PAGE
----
Take a closer look at the Harry Potter fandom in this month's episode!
What aspects of the fandom are your favorites: festivals, online communities, cosplay, fan fiction, or something else? On this episode, Emily and Katy talk with Dr. Marianne Martens (Kent State University), author of The Forever Fandom of Harry Potter (Cambridge University Press), about what makes Harry Potter fan communities unique and persistent.
The first Harry Potter book was published at about the same time that online communication and social media became more popular. Marianne explains how digital platforms have helped researchers understand what appeals to readers in addition to facilitating readers connecting with each other online, circulating theories and creative reflections on the series. The Potter fandom has a strong participatory aspect, especially among young people, and significantly higher engagement than many other fan communities built around young adult novels.
A lot of Harry Potter fan participation happens outside of official commercial channels, which fuels fan engagement but also creates challenges with copyright and trademark restrictions, as the many renamed wizard fests attest. Marianne explains what it means to be a "branded author" and "branded readers" and how that influences Harry Potter fan experiences by making room for the emotionally inspired, affective labor of fans but also raises questions about who "owns" the Harry Potter stories. Active participation leads fans to feel a sense of ownership that can be in conflict with the original author and the film production company. We also talk about the joys and struggles of the festival experience and where these events might be headed in the future. Marianne points out the significant power that Potter fans have had to protest the commercialized elements of the Potterverse, like the activism to protect independent fan sites and to end support of the exploitative labor systems used to produce Potter candy products.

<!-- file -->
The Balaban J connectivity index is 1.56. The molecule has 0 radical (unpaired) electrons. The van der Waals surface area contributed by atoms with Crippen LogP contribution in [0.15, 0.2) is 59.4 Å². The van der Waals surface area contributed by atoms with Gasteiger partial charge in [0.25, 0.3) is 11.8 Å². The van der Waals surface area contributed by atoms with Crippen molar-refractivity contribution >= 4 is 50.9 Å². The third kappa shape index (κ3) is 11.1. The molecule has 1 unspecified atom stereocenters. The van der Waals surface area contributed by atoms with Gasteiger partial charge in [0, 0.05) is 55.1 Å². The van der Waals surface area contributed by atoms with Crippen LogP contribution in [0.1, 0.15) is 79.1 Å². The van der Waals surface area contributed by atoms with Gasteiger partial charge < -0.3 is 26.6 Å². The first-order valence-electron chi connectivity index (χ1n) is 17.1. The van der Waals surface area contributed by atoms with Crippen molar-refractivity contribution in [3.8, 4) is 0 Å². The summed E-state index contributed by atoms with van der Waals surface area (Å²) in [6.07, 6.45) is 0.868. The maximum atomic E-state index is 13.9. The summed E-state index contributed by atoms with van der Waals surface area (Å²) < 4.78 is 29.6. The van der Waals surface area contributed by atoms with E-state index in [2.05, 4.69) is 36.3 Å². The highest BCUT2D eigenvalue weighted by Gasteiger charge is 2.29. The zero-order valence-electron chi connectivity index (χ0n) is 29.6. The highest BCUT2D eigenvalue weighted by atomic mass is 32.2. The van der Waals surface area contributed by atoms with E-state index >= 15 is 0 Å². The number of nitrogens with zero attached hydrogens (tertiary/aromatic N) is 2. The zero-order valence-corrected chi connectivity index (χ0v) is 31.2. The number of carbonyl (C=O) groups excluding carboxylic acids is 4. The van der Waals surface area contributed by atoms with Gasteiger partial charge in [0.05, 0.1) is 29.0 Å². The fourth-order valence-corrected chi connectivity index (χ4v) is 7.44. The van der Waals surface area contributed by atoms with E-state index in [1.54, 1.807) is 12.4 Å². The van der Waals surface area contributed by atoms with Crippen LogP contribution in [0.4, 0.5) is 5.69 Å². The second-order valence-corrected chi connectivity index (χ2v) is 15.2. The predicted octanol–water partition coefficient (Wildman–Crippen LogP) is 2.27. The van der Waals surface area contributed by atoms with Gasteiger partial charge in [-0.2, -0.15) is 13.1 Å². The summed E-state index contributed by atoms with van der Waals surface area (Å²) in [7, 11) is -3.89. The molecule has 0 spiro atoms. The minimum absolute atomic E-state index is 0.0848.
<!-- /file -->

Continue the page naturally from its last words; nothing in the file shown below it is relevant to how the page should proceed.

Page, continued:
Does Harry Potter have a "forever fandom"? Marianne tells us why she characterized the fandom that way for her book in 2018, and we discuss directly the impact of more recent developments that have created tension in the community and turned away previous fans of the series. We talk about how fans have responded and the possibility of separating the series from its creator.